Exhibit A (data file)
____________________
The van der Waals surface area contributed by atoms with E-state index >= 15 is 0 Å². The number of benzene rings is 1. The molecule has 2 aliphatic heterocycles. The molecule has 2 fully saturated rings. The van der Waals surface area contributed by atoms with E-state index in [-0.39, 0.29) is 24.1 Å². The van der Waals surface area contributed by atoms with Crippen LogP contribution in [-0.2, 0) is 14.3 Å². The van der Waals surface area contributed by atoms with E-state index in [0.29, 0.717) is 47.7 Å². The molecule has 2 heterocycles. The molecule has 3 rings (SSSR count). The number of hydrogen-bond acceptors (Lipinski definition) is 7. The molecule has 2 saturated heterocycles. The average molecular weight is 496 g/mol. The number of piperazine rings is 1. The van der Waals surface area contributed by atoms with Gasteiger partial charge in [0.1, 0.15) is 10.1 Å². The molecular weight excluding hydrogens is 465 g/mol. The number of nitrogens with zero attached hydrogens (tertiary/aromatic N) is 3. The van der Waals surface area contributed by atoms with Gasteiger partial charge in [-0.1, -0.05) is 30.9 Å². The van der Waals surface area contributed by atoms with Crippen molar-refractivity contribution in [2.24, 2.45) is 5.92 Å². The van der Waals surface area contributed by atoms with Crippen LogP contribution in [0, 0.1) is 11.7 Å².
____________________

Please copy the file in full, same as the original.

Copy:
The van der Waals surface area contributed by atoms with E-state index >= 15 is 0 Å². The number of benzene rings is 1. The molecule has 2 aliphatic heterocycles. The molecule has 2 fully saturated rings. The van der Waals surface area contributed by atoms with E-state index in [-0.39, 0.29) is 24.1 Å². The van der Waals surface area contributed by atoms with Crippen LogP contribution in [-0.2, 0) is 14.3 Å². The van der Waals surface area contributed by atoms with E-state index in [0.29, 0.717) is 47.7 Å². The molecule has 2 heterocycles. The molecule has 3 rings (SSSR count). The number of hydrogen-bond acceptors (Lipinski definition) is 7. The molecule has 2 saturated heterocycles. The average molecular weight is 496 g/mol. The number of piperazine rings is 1. The van der Waals surface area contributed by atoms with Gasteiger partial charge in [0.1, 0.15) is 10.1 Å². The molecular weight excluding hydrogens is 465 g/mol. The number of nitrogens with zero attached hydrogens (tertiary/aromatic N) is 3. The van der Waals surface area contributed by atoms with Gasteiger partial charge in [-0.1, -0.05) is 30.9 Å². The van der Waals surface area contributed by atoms with Crippen molar-refractivity contribution in [2.24, 2.45) is 5.92 Å². The van der Waals surface area contributed by atoms with Crippen LogP contribution in [0, 0.1) is 11.7 Å².